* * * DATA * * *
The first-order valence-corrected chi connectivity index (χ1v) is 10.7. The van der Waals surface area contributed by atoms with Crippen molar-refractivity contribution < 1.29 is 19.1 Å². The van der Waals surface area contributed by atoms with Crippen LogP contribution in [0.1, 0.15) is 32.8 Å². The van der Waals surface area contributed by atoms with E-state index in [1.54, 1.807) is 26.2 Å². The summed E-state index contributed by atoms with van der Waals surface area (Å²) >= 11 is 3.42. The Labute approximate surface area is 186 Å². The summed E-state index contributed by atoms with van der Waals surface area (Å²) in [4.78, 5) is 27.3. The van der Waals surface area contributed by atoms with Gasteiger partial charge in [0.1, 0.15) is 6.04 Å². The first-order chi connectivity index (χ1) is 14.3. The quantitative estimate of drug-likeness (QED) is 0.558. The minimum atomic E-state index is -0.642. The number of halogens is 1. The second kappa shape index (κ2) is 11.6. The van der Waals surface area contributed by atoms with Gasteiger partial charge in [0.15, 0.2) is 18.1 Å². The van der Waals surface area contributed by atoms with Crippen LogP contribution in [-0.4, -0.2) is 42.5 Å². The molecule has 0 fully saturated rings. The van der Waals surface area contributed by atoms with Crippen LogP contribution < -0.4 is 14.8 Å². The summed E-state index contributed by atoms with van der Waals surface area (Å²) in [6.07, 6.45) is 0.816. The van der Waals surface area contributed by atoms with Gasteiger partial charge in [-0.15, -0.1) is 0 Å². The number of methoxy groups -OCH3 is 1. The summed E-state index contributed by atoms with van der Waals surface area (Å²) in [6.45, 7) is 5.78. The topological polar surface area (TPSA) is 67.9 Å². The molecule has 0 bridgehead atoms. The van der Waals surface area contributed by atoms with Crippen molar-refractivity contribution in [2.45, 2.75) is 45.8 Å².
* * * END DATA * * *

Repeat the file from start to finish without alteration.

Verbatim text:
The first-order valence-corrected chi connectivity index (χ1v) is 10.7. The van der Waals surface area contributed by atoms with Crippen molar-refractivity contribution < 1.29 is 19.1 Å². The van der Waals surface area contributed by atoms with Crippen LogP contribution in [0.1, 0.15) is 32.8 Å². The van der Waals surface area contributed by atoms with E-state index in [1.54, 1.807) is 26.2 Å². The summed E-state index contributed by atoms with van der Waals surface area (Å²) >= 11 is 3.42. The Labute approximate surface area is 186 Å². The summed E-state index contributed by atoms with van der Waals surface area (Å²) in [4.78, 5) is 27.3. The van der Waals surface area contributed by atoms with Gasteiger partial charge in [0.1, 0.15) is 6.04 Å². The first-order chi connectivity index (χ1) is 14.3. The quantitative estimate of drug-likeness (QED) is 0.558. The minimum atomic E-state index is -0.642. The number of halogens is 1. The second kappa shape index (κ2) is 11.6. The van der Waals surface area contributed by atoms with Gasteiger partial charge in [0.15, 0.2) is 18.1 Å². The van der Waals surface area contributed by atoms with Crippen LogP contribution in [-0.4, -0.2) is 42.5 Å². The molecule has 0 fully saturated rings. The van der Waals surface area contributed by atoms with Crippen LogP contribution < -0.4 is 14.8 Å². The summed E-state index contributed by atoms with van der Waals surface area (Å²) in [6.07, 6.45) is 0.816. The van der Waals surface area contributed by atoms with Gasteiger partial charge in [-0.15, -0.1) is 0 Å². The number of methoxy groups -OCH3 is 1. The summed E-state index contributed by atoms with van der Waals surface area (Å²) in [6.45, 7) is 5.78. The topological polar surface area (TPSA) is 67.9 Å². The molecule has 0 bridgehead atoms. The van der Waals surface area contributed by atoms with Crippen molar-refractivity contribution in [2.45, 2.75) is 45.8 Å².